Because scripture is our current ongoing topic, I feel it's time to share my basic "testimony," or at least the bare bones of such.  You see, it was through scripture that I came to faith in Christ. 

I am presently cutting down an article originally published in 1981.  Since the magazine is no longer in publication, and since I wrote the article, I figure no one will mind if I edit it, making it fit more into post-size..  and hopefully I will be freshening it up just a bit!

In retrospect, I find this article (the first I ever wrote) thoroughly "cloistered heart."

One way to "carry the fire" of God's truth into the world is to share how we, ourselves, have found it.  As for me, I was agnostic during most of my 20s, thinking that if there were any kind of "god" at all, "it" was nothing more than something akin to electricity.  In a little while, I will share what happened to change my mind.

Thursday, November 15, 2012

It's Time....

I am not writing a typical post today, yet I feel there is something to say.

I suggest that we re-visit To Carry the Fire (click this line)....

And that we take a few minutes to listen to these lyrics...

Then that we carry in our hearts and voices and actions the blazing, brilliant truth of Jesus Christ.  We don't have to look far to find those who are confused, those who've been told that lies are truth and truth is lies, those persons and nations and parts of the world who are in desperate need of prayer.  

There is no time to waste.  Let's go light our world. 

Tuesday, November 13, 2012

He Found the View

St. Stephen was a man filled with faith and the Holy Spirit.   He was chosen to be a waiter of tables, thus freeing the apostles to spread the word of God.  I'm sure he felt deeply honored to be called into a servant's role.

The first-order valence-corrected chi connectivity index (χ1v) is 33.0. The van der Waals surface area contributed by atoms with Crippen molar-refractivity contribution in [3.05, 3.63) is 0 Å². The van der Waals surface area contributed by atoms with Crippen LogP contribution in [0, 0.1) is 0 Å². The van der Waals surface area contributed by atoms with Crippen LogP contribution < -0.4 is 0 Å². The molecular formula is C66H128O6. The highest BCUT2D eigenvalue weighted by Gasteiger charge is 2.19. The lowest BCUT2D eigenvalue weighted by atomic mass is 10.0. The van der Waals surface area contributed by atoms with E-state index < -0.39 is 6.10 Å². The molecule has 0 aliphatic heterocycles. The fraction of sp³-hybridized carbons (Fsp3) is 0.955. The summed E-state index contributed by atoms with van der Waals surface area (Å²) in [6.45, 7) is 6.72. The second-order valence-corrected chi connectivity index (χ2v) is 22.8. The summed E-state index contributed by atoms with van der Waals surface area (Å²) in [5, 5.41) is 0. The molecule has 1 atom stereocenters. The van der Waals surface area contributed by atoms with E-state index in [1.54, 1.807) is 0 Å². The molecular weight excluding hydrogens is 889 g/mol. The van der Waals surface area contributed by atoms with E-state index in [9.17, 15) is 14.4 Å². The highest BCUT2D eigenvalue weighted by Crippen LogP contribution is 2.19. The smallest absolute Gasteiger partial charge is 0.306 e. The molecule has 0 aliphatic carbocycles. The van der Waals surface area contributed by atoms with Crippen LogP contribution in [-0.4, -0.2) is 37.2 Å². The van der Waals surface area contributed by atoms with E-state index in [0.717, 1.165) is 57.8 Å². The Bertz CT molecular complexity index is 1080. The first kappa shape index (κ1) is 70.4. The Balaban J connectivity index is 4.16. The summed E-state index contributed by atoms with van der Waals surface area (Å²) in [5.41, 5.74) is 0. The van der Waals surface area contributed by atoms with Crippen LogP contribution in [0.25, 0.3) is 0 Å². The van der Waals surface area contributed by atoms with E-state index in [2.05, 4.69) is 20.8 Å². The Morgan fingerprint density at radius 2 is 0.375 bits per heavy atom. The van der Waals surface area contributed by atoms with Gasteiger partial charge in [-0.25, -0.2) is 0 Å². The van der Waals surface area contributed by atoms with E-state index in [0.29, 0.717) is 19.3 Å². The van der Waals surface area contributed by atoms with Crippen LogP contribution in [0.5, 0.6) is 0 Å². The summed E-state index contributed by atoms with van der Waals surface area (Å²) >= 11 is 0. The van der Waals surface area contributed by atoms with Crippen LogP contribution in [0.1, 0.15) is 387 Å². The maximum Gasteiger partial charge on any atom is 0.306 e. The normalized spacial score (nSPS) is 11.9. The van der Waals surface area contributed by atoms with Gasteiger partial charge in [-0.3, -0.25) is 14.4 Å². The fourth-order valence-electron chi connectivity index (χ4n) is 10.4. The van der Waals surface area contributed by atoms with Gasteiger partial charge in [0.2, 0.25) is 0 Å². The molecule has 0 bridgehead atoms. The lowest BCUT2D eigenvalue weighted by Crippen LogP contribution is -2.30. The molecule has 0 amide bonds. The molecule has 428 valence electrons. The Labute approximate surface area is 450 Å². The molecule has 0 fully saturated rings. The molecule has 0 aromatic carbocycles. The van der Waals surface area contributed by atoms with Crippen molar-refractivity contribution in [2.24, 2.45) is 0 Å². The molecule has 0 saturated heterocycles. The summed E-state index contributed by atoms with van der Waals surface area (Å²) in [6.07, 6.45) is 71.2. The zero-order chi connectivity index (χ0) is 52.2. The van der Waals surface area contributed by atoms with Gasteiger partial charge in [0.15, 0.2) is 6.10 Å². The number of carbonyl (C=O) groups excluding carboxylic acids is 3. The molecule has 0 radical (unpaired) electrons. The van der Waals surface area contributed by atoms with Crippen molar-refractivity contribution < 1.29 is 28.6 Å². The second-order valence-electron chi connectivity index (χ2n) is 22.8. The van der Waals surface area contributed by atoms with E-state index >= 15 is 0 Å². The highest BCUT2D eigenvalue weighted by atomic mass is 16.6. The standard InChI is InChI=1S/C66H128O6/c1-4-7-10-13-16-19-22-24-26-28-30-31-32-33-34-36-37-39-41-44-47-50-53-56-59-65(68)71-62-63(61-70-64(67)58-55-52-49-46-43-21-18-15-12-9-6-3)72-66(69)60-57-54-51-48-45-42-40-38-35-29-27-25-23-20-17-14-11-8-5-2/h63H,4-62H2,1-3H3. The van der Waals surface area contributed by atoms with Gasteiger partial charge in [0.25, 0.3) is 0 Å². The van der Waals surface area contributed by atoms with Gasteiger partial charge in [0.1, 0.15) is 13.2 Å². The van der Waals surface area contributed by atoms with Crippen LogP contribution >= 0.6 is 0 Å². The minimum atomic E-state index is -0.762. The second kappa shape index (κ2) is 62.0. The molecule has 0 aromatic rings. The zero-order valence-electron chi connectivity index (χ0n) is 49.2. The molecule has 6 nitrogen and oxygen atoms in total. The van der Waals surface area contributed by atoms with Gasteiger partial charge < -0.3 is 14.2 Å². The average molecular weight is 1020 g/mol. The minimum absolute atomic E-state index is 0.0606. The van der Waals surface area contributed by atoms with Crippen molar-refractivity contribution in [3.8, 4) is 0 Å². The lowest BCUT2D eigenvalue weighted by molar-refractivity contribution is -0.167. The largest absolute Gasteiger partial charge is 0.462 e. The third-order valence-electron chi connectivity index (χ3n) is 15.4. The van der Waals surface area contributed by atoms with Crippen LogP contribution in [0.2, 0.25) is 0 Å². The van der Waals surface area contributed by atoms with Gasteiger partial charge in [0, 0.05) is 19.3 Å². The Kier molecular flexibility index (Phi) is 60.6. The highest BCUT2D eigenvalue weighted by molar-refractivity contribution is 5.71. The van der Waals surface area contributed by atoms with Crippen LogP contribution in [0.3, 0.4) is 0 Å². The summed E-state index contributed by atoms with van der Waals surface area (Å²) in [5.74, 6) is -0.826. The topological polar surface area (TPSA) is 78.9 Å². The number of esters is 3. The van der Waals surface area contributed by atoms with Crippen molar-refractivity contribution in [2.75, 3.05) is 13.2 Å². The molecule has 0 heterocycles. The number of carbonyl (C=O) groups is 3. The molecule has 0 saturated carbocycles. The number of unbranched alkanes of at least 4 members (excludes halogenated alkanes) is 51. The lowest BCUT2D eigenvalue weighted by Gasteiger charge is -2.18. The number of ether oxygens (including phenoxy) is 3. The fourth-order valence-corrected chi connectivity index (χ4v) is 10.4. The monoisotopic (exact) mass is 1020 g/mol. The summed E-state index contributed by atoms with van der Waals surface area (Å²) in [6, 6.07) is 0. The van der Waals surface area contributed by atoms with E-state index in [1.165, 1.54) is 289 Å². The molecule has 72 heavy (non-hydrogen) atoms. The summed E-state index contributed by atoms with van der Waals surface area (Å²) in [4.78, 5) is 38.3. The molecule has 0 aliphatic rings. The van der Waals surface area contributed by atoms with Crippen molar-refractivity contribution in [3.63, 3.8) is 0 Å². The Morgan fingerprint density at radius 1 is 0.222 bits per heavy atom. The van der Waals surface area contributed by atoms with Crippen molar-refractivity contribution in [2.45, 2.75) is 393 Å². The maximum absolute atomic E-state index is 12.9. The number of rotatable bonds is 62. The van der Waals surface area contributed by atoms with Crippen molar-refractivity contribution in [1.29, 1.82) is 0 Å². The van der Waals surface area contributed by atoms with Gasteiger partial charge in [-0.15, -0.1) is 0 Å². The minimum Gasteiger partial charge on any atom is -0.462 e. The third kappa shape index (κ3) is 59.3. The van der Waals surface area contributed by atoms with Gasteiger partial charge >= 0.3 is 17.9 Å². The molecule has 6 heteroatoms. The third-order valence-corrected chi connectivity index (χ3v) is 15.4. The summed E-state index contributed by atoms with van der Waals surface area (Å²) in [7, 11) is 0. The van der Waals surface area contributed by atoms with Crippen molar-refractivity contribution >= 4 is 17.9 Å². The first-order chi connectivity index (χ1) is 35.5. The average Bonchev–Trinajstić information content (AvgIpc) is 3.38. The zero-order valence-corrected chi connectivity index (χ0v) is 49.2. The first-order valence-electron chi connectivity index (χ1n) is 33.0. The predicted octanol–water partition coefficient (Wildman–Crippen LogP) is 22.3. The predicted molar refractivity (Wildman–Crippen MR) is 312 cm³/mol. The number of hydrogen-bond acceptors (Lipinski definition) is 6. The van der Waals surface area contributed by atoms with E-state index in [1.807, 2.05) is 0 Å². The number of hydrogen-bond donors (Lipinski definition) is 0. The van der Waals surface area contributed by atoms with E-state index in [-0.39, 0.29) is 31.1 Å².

I, too, am called to be a servant.  Honored to be so?  I'm working on that part.  There have been times when I've felt like "waiting tables" has actually been my sole occupation, on those days when cleaning up from one meal merged right into preparing another.  I would have done well, when my children were small and it seemed I was always "feeding," to have thought about the service of Stephen.  As it was, I simply knew of him as a martyr.

Reading Acts 6 and 7 today, I found a number of things to love about Stephen.  He was deeply spiritual and prudent, he spoke with wisdom; and when he was falsely accused, his face "seemed like that of an angel."  He fearlessly spoke the truth of God, and those who listened were stung to the heart (Acts 7:54).  But did they repent?  It appears not, for they ground their teeth in anger.

And then, as we know, they stoned him.

What does this have to do with living as a cloistered heart?  I would say:  pretty much everything.

I am particularly struck by two main things about St. Stephen.  First:  he was willing to humbly serve by waiting on tables.  At the same time, he fed spiritually, freely sharing the truth of Christ.

Second:  If anyone ever "viewed and responded to circumstances 'through the grille,'" it was Stephen.  Even as his persecutors were grinding their teeth at him, he boldly exclaimed "'Look!... I see an opening in the sky, and the Son of Man standing at God's right hand."  I am sure this acute view of reality buffered the saint's agony as stones were hurled at him.  "As he was being stoned, he could be heard praying, 'Lord Jesus, receive my spirit.'  He fell to his knees and cried out in a loud voice, 'Lord, do not hold this sin against them.'"  (Acts 7:54, 59, 60)

What a way to meet one's Maker. 

I have never had stones thrown at me - not physically, anyway.  But smirks and arguments and snubs for living and speaking the truth of God?  O course.  This has probably happened to all of us.  Even Jesus told us to expect nothing less.  "You will be hated by all on account of Me."  (Matthew 10:22)

When I feel the sting of tiny "she's a religious fanatic" pebbles... from neighbors or relatives or associates of any kind... I hope to remember Stephen.  I ask this great saint to pray for us.